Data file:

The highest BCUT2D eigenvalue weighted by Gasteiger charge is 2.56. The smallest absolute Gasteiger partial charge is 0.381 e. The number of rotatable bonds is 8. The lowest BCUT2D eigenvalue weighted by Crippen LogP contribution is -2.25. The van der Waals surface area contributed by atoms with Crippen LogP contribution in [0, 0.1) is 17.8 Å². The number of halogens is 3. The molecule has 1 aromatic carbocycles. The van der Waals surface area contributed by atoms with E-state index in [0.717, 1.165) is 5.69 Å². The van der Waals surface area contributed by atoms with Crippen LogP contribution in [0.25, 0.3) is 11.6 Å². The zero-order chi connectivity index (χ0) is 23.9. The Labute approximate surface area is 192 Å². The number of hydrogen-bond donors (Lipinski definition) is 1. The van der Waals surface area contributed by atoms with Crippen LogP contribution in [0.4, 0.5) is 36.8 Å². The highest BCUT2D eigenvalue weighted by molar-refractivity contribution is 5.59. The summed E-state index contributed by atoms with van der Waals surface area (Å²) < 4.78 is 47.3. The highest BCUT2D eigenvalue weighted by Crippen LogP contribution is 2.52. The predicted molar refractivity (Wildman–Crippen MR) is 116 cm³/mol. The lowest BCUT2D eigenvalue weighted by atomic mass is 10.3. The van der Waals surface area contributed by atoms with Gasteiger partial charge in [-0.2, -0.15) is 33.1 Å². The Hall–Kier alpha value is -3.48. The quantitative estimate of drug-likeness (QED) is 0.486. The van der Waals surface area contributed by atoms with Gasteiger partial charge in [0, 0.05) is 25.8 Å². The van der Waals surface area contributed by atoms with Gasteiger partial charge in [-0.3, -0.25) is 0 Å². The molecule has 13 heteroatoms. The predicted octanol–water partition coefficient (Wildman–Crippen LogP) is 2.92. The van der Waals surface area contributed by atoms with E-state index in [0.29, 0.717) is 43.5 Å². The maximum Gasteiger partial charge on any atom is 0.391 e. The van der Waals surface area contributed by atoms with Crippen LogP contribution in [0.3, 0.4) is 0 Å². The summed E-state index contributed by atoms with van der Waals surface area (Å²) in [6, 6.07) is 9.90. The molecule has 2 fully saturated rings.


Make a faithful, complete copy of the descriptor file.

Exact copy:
The highest BCUT2D eigenvalue weighted by Gasteiger charge is 2.56. The smallest absolute Gasteiger partial charge is 0.381 e. The number of rotatable bonds is 8. The lowest BCUT2D eigenvalue weighted by Crippen LogP contribution is -2.25. The van der Waals surface area contributed by atoms with Crippen LogP contribution in [0, 0.1) is 17.8 Å². The number of halogens is 3. The molecule has 1 aromatic carbocycles. The van der Waals surface area contributed by atoms with E-state index in [0.717, 1.165) is 5.69 Å². The van der Waals surface area contributed by atoms with Crippen LogP contribution in [0.25, 0.3) is 11.6 Å². The zero-order chi connectivity index (χ0) is 23.9. The Labute approximate surface area is 192 Å². The number of hydrogen-bond donors (Lipinski definition) is 1. The van der Waals surface area contributed by atoms with Crippen LogP contribution in [0.4, 0.5) is 36.8 Å². The highest BCUT2D eigenvalue weighted by molar-refractivity contribution is 5.59. The summed E-state index contributed by atoms with van der Waals surface area (Å²) < 4.78 is 47.3. The highest BCUT2D eigenvalue weighted by Crippen LogP contribution is 2.52. The predicted molar refractivity (Wildman–Crippen MR) is 116 cm³/mol. The lowest BCUT2D eigenvalue weighted by atomic mass is 10.3. The van der Waals surface area contributed by atoms with Gasteiger partial charge in [-0.2, -0.15) is 33.1 Å². The Hall–Kier alpha value is -3.48. The quantitative estimate of drug-likeness (QED) is 0.486. The van der Waals surface area contributed by atoms with Gasteiger partial charge in [0, 0.05) is 25.8 Å². The van der Waals surface area contributed by atoms with Gasteiger partial charge in [-0.3, -0.25) is 0 Å². The molecule has 13 heteroatoms. The predicted octanol–water partition coefficient (Wildman–Crippen LogP) is 2.92. The van der Waals surface area contributed by atoms with E-state index in [0.29, 0.717) is 43.5 Å². The maximum Gasteiger partial charge on any atom is 0.391 e. The van der Waals surface area contributed by atoms with Crippen LogP contribution in [0.3, 0.4) is 0 Å². The summed E-state index contributed by atoms with van der Waals surface area (Å²) in [6, 6.07) is 9.90. The molecule has 2 fully saturated rings.